I was recently asked to serve on a Design Ethics panel by friends at A Small Studio in partnership with UC Davis. While it was a healthy 1.5-hour conversation leading to countless insights that inspired and educated the audience, I didn't get to speak to some of the specifics close to my heart.

Below is a more thorough recap of my high-level thinking around ethics in design.

What does ethics mean to you when it comes to design?
I really like the way and old friend Beth Dean frames it — she's an amazing design leader I had the pleasure of learning from when I was at Facebook - she taught me to look at Design Ethics as having strong Emotional Intelligence in our design process. She has a great line about how we don't stop being human when we go online, and we interact with software like it's human. That said, ethics in the context of design means creating a healthy relationship with customers where you're aware of their emotions, understand where they might make mistakes with the product, and even hypothesize more about your product's long-term impact. 

If you were speaking to a designer early in their career, what is the most important aspect of ethics they should know?
Building empathy for your customers is paramount, and I would want you fully grok how research plays into that will serve you well for the rest of your career. Customers won't always use the products you design in the ways you expect. You can really only understand what's going on in your product when you become a research-guided designer.

Throughout your career, was there a key moment or experience when your design and ethics approach changed for the better?
Absolutely. For me, it was on the daily for the 4.5 years I was at Facebook. When you solve customer challenges at that scale — especially in the business space, where I led teams around highly sensitive customer challenges — you get to see your products' impact in near real-time. Understanding how much time or money was lost for customers was a huge lesson in becoming a more ethical designer.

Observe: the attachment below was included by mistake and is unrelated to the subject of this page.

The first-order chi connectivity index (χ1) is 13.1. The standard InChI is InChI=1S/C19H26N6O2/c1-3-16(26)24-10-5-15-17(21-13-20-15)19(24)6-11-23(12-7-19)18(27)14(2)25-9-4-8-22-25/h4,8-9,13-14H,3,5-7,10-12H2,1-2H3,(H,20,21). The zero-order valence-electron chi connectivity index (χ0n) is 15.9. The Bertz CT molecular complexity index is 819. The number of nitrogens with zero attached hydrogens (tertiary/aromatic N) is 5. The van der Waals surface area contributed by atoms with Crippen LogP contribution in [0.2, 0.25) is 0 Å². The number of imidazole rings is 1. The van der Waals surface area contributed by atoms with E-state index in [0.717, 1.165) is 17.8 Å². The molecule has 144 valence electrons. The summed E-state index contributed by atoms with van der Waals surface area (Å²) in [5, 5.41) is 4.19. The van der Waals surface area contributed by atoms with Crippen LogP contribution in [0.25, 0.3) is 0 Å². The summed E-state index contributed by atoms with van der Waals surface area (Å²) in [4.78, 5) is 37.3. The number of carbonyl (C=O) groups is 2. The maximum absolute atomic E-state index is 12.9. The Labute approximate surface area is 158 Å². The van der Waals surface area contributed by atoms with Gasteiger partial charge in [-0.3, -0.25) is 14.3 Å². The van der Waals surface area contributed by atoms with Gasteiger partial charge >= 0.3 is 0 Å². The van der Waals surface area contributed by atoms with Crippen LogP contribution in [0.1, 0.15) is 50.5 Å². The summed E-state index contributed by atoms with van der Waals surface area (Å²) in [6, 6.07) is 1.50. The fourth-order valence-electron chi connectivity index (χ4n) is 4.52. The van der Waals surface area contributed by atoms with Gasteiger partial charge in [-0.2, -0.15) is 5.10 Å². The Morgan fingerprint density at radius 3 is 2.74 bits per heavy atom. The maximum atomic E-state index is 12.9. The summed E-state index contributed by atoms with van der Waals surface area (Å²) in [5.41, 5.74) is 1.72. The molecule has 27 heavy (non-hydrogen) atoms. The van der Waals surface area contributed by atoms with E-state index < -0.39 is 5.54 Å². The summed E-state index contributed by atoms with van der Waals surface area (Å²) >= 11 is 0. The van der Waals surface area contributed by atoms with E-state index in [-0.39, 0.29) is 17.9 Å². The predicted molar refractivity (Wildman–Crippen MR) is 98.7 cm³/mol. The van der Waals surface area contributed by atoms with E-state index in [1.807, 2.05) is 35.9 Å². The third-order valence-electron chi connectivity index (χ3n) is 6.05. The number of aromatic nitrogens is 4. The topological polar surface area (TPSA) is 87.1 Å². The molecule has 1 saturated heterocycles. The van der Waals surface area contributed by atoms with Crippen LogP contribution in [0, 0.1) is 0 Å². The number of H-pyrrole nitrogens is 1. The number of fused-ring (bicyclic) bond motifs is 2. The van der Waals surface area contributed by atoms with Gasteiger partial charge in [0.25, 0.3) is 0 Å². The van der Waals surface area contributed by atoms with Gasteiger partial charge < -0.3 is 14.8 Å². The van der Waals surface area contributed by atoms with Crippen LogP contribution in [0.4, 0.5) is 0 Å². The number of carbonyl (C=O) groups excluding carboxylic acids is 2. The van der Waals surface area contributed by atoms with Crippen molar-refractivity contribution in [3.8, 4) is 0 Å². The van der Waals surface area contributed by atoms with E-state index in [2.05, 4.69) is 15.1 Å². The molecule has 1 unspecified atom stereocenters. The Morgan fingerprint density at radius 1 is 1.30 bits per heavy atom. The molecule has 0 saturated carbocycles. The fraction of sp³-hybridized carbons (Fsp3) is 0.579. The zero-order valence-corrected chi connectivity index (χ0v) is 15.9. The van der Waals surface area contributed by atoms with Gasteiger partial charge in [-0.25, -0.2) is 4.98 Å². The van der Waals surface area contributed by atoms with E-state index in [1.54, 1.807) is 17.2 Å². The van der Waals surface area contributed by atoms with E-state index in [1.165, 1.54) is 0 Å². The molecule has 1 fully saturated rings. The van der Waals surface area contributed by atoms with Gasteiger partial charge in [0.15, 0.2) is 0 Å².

It is common knowledge these days of the younger generation rising against ethical practices more than ever before. What educational trends are you seeing that industry leaders would be aware of to nurture this drive?
Close to home here at Intuit, I see a great trend in pockets of the company where design crits and end-to-end reviews include more healthy conversations around design ethics. Things like "does that feel like an anti-pattern?" or "have you tried making the verbiage more human" or "have you thought about including education and guidance around this once they've completed the flow?" I also like how some design system teams worldwide are creating design ethics playbooks with checklists of things to do and questions to ask as they brainstorm and kick off projects to ensure emotional intelligence is heightened right at the get-go.

What is your biggest challenge right now in regards to practicing ethical design?
Again… I'm faced with bringing stronger, ethical practices into the company and making sure it's up there with accessibility in terms of how we operate. I also have the challenge of scaling it to touch all of our products and become a shared knowledge base that grows with more misuse cases.

We all spend most of our time in our work. When things that are deemed unethical come to your attention, how can we respond to make a meaningful impact as a designer or design leader?
I like this question because it gets at what I see many designers doing wrong - they go into a silo and pour their heart and soul into trying to solve it alone. The best thing leaders can do is create a mechanism for designers to share the ethical issue more broadly and allow a more diverse set of voices to inform the path forward.

How can we make sure ethics is not a static practice within our organizations but instead constantly evolving and growing with the organization's complexities?
My guidance is to understand the existing frameworks and venues at your company and leverage them to start having design ethics conversations. Creating new venues like slack channels or email newsletters to try and spread the word isn't as effective as you hoped. Still, if you take advantage of what's already working and force conversations there, you get the audience and engagement for free.
If you're in a larger company setting, get to know your Design Ops or Design Program Manager tribe and work with them to make Design Ethics best practices and frameworks become a part of their workflows. Doing this could ensure static artifacts stay visible and accessible as you hire new folks or kick off new projects.
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